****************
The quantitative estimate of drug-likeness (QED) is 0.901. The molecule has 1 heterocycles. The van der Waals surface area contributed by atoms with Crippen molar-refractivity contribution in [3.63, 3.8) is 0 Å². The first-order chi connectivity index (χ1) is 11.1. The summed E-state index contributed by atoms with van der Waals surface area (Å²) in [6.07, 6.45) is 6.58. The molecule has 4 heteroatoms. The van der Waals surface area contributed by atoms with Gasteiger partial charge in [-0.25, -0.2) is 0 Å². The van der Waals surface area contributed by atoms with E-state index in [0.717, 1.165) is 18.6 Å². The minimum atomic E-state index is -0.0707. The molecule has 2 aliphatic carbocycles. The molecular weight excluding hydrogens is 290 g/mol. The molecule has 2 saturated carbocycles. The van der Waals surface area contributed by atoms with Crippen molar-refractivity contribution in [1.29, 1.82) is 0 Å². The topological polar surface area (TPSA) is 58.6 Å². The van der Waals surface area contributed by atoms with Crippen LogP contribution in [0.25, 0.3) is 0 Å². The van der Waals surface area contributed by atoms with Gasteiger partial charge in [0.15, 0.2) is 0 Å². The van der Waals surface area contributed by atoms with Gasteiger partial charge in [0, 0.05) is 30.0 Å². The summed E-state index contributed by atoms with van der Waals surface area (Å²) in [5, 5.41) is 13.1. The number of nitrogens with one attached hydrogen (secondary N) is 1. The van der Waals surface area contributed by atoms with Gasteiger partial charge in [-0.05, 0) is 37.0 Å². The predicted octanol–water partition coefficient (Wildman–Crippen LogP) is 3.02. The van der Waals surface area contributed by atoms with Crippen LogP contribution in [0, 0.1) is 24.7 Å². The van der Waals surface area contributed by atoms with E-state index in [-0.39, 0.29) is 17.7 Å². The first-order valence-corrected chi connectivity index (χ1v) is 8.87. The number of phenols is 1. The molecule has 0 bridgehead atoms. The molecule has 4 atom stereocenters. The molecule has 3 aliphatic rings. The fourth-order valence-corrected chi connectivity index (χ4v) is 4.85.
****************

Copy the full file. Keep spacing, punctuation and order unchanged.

The quantitative estimate of drug-likeness (QED) is 0.901. The molecule has 1 heterocycles. The van der Waals surface area contributed by atoms with Crippen molar-refractivity contribution in [3.63, 3.8) is 0 Å². The first-order chi connectivity index (χ1) is 11.1. The summed E-state index contributed by atoms with van der Waals surface area (Å²) in [6.07, 6.45) is 6.58. The molecule has 4 heteroatoms. The van der Waals surface area contributed by atoms with Gasteiger partial charge in [-0.25, -0.2) is 0 Å². The van der Waals surface area contributed by atoms with E-state index in [0.717, 1.165) is 18.6 Å². The minimum atomic E-state index is -0.0707. The molecule has 2 aliphatic carbocycles. The molecular weight excluding hydrogens is 290 g/mol. The molecule has 2 saturated carbocycles. The van der Waals surface area contributed by atoms with Crippen molar-refractivity contribution in [1.29, 1.82) is 0 Å². The topological polar surface area (TPSA) is 58.6 Å². The van der Waals surface area contributed by atoms with Crippen LogP contribution in [0.25, 0.3) is 0 Å². The van der Waals surface area contributed by atoms with Gasteiger partial charge in [0.15, 0.2) is 0 Å². The van der Waals surface area contributed by atoms with Gasteiger partial charge in [0, 0.05) is 30.0 Å². The summed E-state index contributed by atoms with van der Waals surface area (Å²) in [5, 5.41) is 13.1. The number of nitrogens with one attached hydrogen (secondary N) is 1. The van der Waals surface area contributed by atoms with Gasteiger partial charge in [-0.05, 0) is 37.0 Å². The predicted octanol–water partition coefficient (Wildman–Crippen LogP) is 3.02. The van der Waals surface area contributed by atoms with Crippen LogP contribution in [0, 0.1) is 24.7 Å². The van der Waals surface area contributed by atoms with E-state index in [-0.39, 0.29) is 17.7 Å². The first-order valence-corrected chi connectivity index (χ1v) is 8.87. The number of phenols is 1. The molecule has 0 bridgehead atoms. The molecule has 4 atom stereocenters. The molecule has 3 aliphatic rings. The fourth-order valence-corrected chi connectivity index (χ4v) is 4.85.